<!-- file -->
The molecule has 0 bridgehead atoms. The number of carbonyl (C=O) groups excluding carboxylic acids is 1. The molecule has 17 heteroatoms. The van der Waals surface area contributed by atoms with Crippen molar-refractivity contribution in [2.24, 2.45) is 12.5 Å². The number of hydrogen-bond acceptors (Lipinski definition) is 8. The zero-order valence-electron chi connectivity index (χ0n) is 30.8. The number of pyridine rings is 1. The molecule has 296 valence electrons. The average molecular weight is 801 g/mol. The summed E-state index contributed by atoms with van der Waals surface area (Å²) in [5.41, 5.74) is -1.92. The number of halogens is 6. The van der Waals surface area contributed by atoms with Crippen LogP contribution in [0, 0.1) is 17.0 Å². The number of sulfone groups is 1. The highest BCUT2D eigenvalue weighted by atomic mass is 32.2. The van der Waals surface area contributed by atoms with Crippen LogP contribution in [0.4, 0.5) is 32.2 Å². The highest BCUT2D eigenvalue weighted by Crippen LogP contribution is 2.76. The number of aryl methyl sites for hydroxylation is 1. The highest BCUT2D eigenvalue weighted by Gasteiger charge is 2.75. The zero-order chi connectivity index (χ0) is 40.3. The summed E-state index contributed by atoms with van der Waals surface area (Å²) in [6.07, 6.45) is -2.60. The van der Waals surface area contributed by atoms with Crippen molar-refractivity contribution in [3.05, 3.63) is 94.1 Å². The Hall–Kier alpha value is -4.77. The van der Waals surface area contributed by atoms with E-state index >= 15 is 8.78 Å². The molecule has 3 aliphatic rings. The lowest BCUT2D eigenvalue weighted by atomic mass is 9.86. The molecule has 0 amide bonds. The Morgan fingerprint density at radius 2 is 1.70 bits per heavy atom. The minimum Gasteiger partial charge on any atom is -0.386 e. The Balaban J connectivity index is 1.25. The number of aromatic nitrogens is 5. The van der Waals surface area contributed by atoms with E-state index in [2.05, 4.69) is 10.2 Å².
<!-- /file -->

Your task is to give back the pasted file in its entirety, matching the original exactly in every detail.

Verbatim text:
The molecule has 0 bridgehead atoms. The number of carbonyl (C=O) groups excluding carboxylic acids is 1. The molecule has 17 heteroatoms. The van der Waals surface area contributed by atoms with Crippen molar-refractivity contribution in [2.24, 2.45) is 12.5 Å². The number of hydrogen-bond acceptors (Lipinski definition) is 8. The zero-order valence-electron chi connectivity index (χ0n) is 30.8. The number of pyridine rings is 1. The molecule has 296 valence electrons. The average molecular weight is 801 g/mol. The summed E-state index contributed by atoms with van der Waals surface area (Å²) in [5.41, 5.74) is -1.92. The number of halogens is 6. The van der Waals surface area contributed by atoms with Crippen LogP contribution in [0, 0.1) is 17.0 Å². The number of sulfone groups is 1. The highest BCUT2D eigenvalue weighted by atomic mass is 32.2. The van der Waals surface area contributed by atoms with Crippen LogP contribution in [0.4, 0.5) is 32.2 Å². The highest BCUT2D eigenvalue weighted by Crippen LogP contribution is 2.76. The number of aryl methyl sites for hydroxylation is 1. The highest BCUT2D eigenvalue weighted by Gasteiger charge is 2.75. The zero-order chi connectivity index (χ0) is 40.3. The summed E-state index contributed by atoms with van der Waals surface area (Å²) in [6.07, 6.45) is -2.60. The van der Waals surface area contributed by atoms with Crippen molar-refractivity contribution in [3.05, 3.63) is 94.1 Å². The Hall–Kier alpha value is -4.77. The van der Waals surface area contributed by atoms with E-state index >= 15 is 8.78 Å². The molecule has 3 aliphatic rings. The lowest BCUT2D eigenvalue weighted by atomic mass is 9.86. The molecule has 0 amide bonds. The Morgan fingerprint density at radius 2 is 1.70 bits per heavy atom. The minimum Gasteiger partial charge on any atom is -0.386 e. The Balaban J connectivity index is 1.25. The number of aromatic nitrogens is 5. The van der Waals surface area contributed by atoms with E-state index in [2.05, 4.69) is 10.2 Å².